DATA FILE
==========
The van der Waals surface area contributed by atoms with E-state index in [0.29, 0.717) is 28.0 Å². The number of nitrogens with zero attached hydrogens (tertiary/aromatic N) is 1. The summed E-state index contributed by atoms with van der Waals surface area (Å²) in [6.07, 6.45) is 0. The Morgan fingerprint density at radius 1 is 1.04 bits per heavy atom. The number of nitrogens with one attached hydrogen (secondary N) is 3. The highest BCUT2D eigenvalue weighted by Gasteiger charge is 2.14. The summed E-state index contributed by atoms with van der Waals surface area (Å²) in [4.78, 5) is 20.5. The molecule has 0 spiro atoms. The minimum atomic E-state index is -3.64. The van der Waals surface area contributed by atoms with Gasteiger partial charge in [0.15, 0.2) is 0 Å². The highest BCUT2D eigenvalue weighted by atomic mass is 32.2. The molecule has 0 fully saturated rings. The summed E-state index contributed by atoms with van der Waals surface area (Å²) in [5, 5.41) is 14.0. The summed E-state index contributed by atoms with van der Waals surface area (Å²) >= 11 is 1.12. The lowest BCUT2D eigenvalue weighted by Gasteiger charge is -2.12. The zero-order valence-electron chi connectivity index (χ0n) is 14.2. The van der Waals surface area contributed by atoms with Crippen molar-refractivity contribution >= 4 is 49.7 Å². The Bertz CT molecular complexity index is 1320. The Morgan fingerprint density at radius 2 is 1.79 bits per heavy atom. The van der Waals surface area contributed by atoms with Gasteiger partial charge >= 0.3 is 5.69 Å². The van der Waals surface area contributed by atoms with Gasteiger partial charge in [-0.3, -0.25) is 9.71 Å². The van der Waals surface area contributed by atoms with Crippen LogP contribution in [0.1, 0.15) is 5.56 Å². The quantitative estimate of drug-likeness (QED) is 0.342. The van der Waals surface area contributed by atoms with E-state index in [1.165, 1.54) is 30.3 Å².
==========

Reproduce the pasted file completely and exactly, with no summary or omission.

The van der Waals surface area contributed by atoms with E-state index in [0.29, 0.717) is 28.0 Å². The number of nitrogens with zero attached hydrogens (tertiary/aromatic N) is 1. The summed E-state index contributed by atoms with van der Waals surface area (Å²) in [6.07, 6.45) is 0. The Morgan fingerprint density at radius 1 is 1.04 bits per heavy atom. The number of nitrogens with one attached hydrogen (secondary N) is 3. The highest BCUT2D eigenvalue weighted by Gasteiger charge is 2.14. The summed E-state index contributed by atoms with van der Waals surface area (Å²) in [4.78, 5) is 20.5. The molecule has 0 spiro atoms. The minimum atomic E-state index is -3.64. The van der Waals surface area contributed by atoms with Gasteiger partial charge in [0.15, 0.2) is 0 Å². The highest BCUT2D eigenvalue weighted by atomic mass is 32.2. The molecule has 0 fully saturated rings. The summed E-state index contributed by atoms with van der Waals surface area (Å²) in [5, 5.41) is 14.0. The summed E-state index contributed by atoms with van der Waals surface area (Å²) >= 11 is 1.12. The lowest BCUT2D eigenvalue weighted by Gasteiger charge is -2.12. The zero-order valence-electron chi connectivity index (χ0n) is 14.2. The van der Waals surface area contributed by atoms with Crippen molar-refractivity contribution >= 4 is 49.7 Å². The Bertz CT molecular complexity index is 1320. The Morgan fingerprint density at radius 2 is 1.79 bits per heavy atom. The van der Waals surface area contributed by atoms with Gasteiger partial charge >= 0.3 is 5.69 Å². The van der Waals surface area contributed by atoms with Gasteiger partial charge in [-0.3, -0.25) is 9.71 Å². The van der Waals surface area contributed by atoms with Crippen LogP contribution in [0.1, 0.15) is 5.56 Å². The quantitative estimate of drug-likeness (QED) is 0.342. The van der Waals surface area contributed by atoms with E-state index in [1.165, 1.54) is 30.3 Å².